WHAT DOES A GOOD
ANIMAL SHELTER LOOK LIKE?
What constitutes a good
animal shelter? There are traditional benchmarks which are commonly
used to describe a good shelter, i.e. does it have a high adoption
rate and a low euthanasia rate? But these do not begin to answer the
question of whether this is a good shelter because there are are so
many factors that affect these measures. For example, the shelter
may be located in an area with extreme poverty so there will be less
money to advertise adoptions or support spay and neuter programs.
The shelter may be located in an urban area where there are numerous
pit bulls who are usually more difficult to adopt. For these reasons
and many others, please do not take euthanasia and adoption rates as
the final word about a shelter. You may wish to volunteer or
financially support a shelter which is not a wealthy one but where
the animals need you the most.
In order to ascertain whether a certain shelter is well operated you
need to consider many factors. The best approach is to volunteer
there for a few days or weeks. While you are there, ask long-time
volunteers or staff about the shelter. Does it have broad community
support? Does it promote educational programs in the schools? Does
shelter management listen to its staff or volunteers when they have
suggestions? If there is a high turnover, either among staff or
volunteers, then this is usually not a good sign.
Ask about this shelter's reputation in the community. Go online and
see what others have to say about their experiences with the
shelter. It does not take a high budget to keep the kennels clean
and the dogs groomed, so see if the kennels are kept clean. This is
often an indication of morale at the shelter. Look around for
yourself and see if the animals are treated lovingly and exercised
Some shelters are nonprofits and others are branches of local
government. This is not the determining factor in whether the
shelter is well functioning. Other practices are more important,
e.g. whether there is an exercise yard and a place where potential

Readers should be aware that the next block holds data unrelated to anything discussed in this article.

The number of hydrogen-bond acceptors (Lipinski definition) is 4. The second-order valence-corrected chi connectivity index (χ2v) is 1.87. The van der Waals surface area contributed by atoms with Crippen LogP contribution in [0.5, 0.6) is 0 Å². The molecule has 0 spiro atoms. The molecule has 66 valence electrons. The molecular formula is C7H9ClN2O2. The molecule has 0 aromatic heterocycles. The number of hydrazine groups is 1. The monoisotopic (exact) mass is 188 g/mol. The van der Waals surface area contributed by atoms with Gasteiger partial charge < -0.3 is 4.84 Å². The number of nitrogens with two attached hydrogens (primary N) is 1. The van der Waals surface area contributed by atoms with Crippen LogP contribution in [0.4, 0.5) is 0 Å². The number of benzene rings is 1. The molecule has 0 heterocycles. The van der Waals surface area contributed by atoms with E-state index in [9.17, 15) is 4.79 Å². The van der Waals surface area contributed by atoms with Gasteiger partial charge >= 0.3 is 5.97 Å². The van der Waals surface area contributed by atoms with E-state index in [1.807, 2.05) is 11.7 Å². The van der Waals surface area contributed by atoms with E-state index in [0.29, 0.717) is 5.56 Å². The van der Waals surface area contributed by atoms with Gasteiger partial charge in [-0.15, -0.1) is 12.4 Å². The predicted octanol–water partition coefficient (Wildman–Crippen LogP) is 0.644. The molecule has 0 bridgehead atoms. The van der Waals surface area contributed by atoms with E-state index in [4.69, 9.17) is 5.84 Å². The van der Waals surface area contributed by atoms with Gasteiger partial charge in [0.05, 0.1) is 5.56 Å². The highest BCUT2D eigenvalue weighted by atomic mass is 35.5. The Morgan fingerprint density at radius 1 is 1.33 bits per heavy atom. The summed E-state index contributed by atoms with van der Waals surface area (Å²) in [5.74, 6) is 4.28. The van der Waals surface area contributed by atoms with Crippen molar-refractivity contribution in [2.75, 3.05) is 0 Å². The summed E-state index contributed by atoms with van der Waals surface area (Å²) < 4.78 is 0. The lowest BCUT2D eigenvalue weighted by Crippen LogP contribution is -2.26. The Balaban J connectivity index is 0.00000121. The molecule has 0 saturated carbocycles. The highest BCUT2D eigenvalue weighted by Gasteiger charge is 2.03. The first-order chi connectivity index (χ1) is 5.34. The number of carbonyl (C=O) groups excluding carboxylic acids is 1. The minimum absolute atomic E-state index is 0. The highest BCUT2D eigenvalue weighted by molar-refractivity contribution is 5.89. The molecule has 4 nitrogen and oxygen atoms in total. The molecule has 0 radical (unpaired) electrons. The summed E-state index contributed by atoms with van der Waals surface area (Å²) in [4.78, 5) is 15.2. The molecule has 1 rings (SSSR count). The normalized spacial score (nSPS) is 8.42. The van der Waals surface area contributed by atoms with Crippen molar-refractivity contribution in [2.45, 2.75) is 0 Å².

adopters can interact with the animals. Does the shelter do
meaningful interviews with people who come in to adopt, or are they
just glad to get another animal out the door?
Is spay and neuter a part of every adoption at this shelter? With so
many animals needing a home and shelters bursting at the seams it is
unconscionable to promote breeding. The "miracle of birth" that some
parents want their children to see is instead the "miracle of death"
for animals at the shelter who cannot find a home.
Are all animals microchipped prior to being adopted? Microchipping
will save thousands of lives because it allows animals to be
identified. The process consists of implanting a small microchip
slightly larger than a grain of rice into the animal's neck. This
chip can then be read by a scanner at any facility where the animal
is taken. Veterinarians, shelters, rescue groups and clinics
routinely scan all found animals to see if they can be identified
How long does the shelter hold animals (though this is often
controlled by state or local law)? If euthanasia is performed at
this shelter, how compassionately is it done? Does the shelter offer
a period of health insurance for each animal adopted (30 days is
common) and encourage (or even require) a return to the shelter if
the adoption does not work out well? Is there any follow-up to
adoptions, such as a call to the new home?
Is a veterinarian visiting the shelter on a regular basis? Many vets
volunteer to come by shelters and see the animals at little or no
charge. Are all the animals receiving their necessary (core)
innoculations? The cost of these shots is usually built into the
adoption fees. However, the fees should not be so high as to
discourage adoptions, so compare the adoption fees at the shelter
under consideration to adoption fees at other shelters. Many
shelters have a sliding scale for adoptions.
If you have specific abilities, you may want to volunteer these
skills. Shelters need painting and maintenance. They also need
financial support, so you could organize a fund raiser in town or at
the shelter. Perhaps you are able to help build an area where the
animals can be exercised and interact with adopters or a petting
area for young children. If you have computer skills, you could help
with the websites and advertising.
This brings us to the controversial issue of no kill shelters. There
are good people on both sides of this question and it would require
an entire essay to do justice to each side. Because many websites
are passionately devoted to one side or the other, it is challenging
to find a balanced analysis. For those interested in researching the
no kill issue further, here are two links that honestly present
insights into the matter: